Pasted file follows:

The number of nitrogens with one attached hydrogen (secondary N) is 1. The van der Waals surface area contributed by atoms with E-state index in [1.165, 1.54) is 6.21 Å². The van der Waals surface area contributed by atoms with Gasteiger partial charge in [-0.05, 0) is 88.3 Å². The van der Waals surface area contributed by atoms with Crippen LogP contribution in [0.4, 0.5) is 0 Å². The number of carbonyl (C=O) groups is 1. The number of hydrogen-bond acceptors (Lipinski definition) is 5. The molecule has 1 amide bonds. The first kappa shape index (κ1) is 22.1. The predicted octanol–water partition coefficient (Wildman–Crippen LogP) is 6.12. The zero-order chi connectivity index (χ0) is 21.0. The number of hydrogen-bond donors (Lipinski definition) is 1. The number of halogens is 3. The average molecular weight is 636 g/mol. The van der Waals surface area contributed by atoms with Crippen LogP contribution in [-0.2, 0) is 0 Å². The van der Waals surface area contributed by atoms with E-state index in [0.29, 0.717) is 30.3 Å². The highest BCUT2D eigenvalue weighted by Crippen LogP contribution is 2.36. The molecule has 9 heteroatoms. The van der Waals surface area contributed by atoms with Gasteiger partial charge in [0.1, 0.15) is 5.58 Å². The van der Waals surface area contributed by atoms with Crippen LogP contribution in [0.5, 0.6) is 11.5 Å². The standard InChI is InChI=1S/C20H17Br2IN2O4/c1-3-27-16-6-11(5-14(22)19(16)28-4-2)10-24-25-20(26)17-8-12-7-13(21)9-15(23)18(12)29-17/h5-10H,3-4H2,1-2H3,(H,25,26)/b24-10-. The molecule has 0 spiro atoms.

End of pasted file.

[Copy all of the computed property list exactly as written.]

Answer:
The number of nitrogens with one attached hydrogen (secondary N) is 1. The van der Waals surface area contributed by atoms with E-state index in [1.165, 1.54) is 6.21 Å². The van der Waals surface area contributed by atoms with Gasteiger partial charge in [-0.05, 0) is 88.3 Å². The van der Waals surface area contributed by atoms with Crippen LogP contribution in [0.4, 0.5) is 0 Å². The number of carbonyl (C=O) groups is 1. The number of hydrogen-bond acceptors (Lipinski definition) is 5. The molecule has 1 amide bonds. The first kappa shape index (κ1) is 22.1. The predicted octanol–water partition coefficient (Wildman–Crippen LogP) is 6.12. The zero-order chi connectivity index (χ0) is 21.0. The number of hydrogen-bond donors (Lipinski definition) is 1. The number of halogens is 3. The average molecular weight is 636 g/mol. The van der Waals surface area contributed by atoms with Crippen LogP contribution in [-0.2, 0) is 0 Å². The van der Waals surface area contributed by atoms with E-state index in [0.29, 0.717) is 30.3 Å². The highest BCUT2D eigenvalue weighted by Crippen LogP contribution is 2.36. The molecule has 9 heteroatoms. The van der Waals surface area contributed by atoms with Gasteiger partial charge in [0.1, 0.15) is 5.58 Å². The van der Waals surface area contributed by atoms with Crippen LogP contribution in [0.5, 0.6) is 11.5 Å². The standard InChI is InChI=1S/C20H17Br2IN2O4/c1-3-27-16-6-11(5-14(22)19(16)28-4-2)10-24-25-20(26)17-8-12-7-13(21)9-15(23)18(12)29-17/h5-10H,3-4H2,1-2H3,(H,25,26)/b24-10-. The molecule has 0 spiro atoms.